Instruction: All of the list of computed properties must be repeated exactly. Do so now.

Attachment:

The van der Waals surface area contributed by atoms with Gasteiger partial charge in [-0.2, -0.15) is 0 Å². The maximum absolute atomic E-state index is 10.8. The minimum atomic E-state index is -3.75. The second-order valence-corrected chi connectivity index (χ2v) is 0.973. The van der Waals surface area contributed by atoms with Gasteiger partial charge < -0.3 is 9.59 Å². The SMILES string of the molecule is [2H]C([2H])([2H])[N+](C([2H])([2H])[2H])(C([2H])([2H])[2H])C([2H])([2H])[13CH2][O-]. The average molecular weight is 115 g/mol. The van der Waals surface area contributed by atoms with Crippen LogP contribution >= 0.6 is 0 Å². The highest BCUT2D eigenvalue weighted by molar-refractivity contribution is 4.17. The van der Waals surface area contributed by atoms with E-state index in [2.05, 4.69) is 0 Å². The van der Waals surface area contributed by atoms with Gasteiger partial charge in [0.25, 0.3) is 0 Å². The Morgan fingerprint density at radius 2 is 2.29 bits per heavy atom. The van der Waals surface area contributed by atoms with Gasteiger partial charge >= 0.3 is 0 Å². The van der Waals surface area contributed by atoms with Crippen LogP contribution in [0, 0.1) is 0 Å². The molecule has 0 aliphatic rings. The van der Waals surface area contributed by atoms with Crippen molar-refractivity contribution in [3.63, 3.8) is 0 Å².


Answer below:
The van der Waals surface area contributed by atoms with Gasteiger partial charge in [-0.2, -0.15) is 0 Å². The maximum absolute atomic E-state index is 10.8. The minimum atomic E-state index is -3.75. The second-order valence-corrected chi connectivity index (χ2v) is 0.973. The van der Waals surface area contributed by atoms with Gasteiger partial charge < -0.3 is 9.59 Å². The SMILES string of the molecule is [2H]C([2H])([2H])[N+](C([2H])([2H])[2H])(C([2H])([2H])[2H])C([2H])([2H])[13CH2][O-]. The average molecular weight is 115 g/mol. The van der Waals surface area contributed by atoms with Crippen LogP contribution >= 0.6 is 0 Å². The highest BCUT2D eigenvalue weighted by molar-refractivity contribution is 4.17. The van der Waals surface area contributed by atoms with E-state index in [2.05, 4.69) is 0 Å². The van der Waals surface area contributed by atoms with Gasteiger partial charge in [0.25, 0.3) is 0 Å². The Morgan fingerprint density at radius 2 is 2.29 bits per heavy atom. The van der Waals surface area contributed by atoms with Gasteiger partial charge >= 0.3 is 0 Å². The van der Waals surface area contributed by atoms with Crippen LogP contribution in [0, 0.1) is 0 Å². The molecule has 0 aliphatic rings. The van der Waals surface area contributed by atoms with Crippen molar-refractivity contribution in [3.63, 3.8) is 0 Å².